REPRESENTING HISTORY: NEGATIVE HISTORICAL DISCOURSES IN MEXICAN NARRATIVE AFTER TLATELOLCO
On October 2,1968, preceding the Summer Olympic Games in Mexico City, a peaceful protest was held at the Plaza de las tres culturas in Tlatelolco which ended with the violent intervention of the Mexican Army. Following the massacre, the state controlled media downplayed the magnitude of the events and instead focused on the upcoming Olympic Games. Thirty-five years after the fact, much of the information regarding the massacre remains classified and the government refuses to admit responsibility for the deaths. This project examines the literary representations of that history with a particular focus on the creation and manipulation of negative narrative spaces after 1968. Given the absence of a historical representation of Tlatelolco in the PRI constructed national discourse and the dominance of that discourse, the literary works studied in this project aim to represent history in a narrative space inaccessible to it. In the first chapter I examine Luis Gonzalez de Alba's testimonial Los Dias y los a?os (1971). This work acts as a meta-history of the current articulation of nation as it bears witness to the mechanisms which were responsible for the unarticulation of Tlatelolco we see today. Chapter 2 looks at Armando Ramirez's Chin chin el teporocho (1972). The novel draws attention to a textual hole in the narrative which mirrors a historical void in the discourse of the nation. It takes a stance against that omission by unequivocally making a silent statement against it. It actively unspeaks an institution which has silenced the student movement. The third chapter examines Jose Emilio Pacheco's Las batallas en el desierto. This novel deconstructs the historical apparatus of the nation and introduces a series of alternative historical models. The final chapter looks at the films Rojo Amanecer and El Bulto. Both films are a testament to the absence of the history of 1968. Rojo Amanecer is the first film to be released concerning Tlatelolco and it examines the processes by which the massacre occurred and why it has remained silenced for over twenty years. El Bulto raises the question of how to reincorporate that absent history should it become known.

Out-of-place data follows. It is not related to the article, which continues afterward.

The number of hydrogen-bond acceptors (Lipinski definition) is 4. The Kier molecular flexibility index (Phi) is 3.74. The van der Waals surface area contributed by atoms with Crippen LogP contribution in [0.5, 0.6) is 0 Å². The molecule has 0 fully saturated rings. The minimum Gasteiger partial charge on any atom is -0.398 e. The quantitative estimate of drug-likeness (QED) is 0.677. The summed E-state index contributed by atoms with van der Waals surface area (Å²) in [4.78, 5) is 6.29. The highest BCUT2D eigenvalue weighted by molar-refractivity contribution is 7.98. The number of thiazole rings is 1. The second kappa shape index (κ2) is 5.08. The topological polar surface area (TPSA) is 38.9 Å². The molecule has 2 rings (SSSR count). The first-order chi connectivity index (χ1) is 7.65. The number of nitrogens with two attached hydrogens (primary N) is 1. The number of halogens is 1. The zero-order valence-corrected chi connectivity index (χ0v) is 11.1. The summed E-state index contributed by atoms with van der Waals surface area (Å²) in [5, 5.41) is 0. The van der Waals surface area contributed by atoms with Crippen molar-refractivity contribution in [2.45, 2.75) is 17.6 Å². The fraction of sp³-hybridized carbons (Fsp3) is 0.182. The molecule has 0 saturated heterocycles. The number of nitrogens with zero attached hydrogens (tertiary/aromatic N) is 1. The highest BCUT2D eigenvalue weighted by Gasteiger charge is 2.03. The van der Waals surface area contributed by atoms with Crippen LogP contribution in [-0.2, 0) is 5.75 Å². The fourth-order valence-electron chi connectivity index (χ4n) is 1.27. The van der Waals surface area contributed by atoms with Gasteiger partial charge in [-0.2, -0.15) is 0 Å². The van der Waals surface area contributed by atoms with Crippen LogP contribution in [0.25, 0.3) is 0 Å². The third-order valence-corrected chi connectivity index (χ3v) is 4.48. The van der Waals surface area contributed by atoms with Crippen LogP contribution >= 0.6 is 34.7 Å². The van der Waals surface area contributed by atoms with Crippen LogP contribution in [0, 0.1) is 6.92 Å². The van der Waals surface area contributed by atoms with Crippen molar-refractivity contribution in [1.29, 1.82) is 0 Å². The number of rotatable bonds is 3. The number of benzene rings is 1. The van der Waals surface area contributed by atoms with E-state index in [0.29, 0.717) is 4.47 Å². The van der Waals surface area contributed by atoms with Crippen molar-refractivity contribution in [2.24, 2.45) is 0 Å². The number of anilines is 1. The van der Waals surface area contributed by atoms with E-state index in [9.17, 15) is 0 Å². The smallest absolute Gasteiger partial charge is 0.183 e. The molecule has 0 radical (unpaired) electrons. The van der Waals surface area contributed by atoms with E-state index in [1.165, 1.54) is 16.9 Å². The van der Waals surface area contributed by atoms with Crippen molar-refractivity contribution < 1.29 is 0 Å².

Mario Einaudi Center and the Latin American Studies Program at Cornell University
dissertation or thesis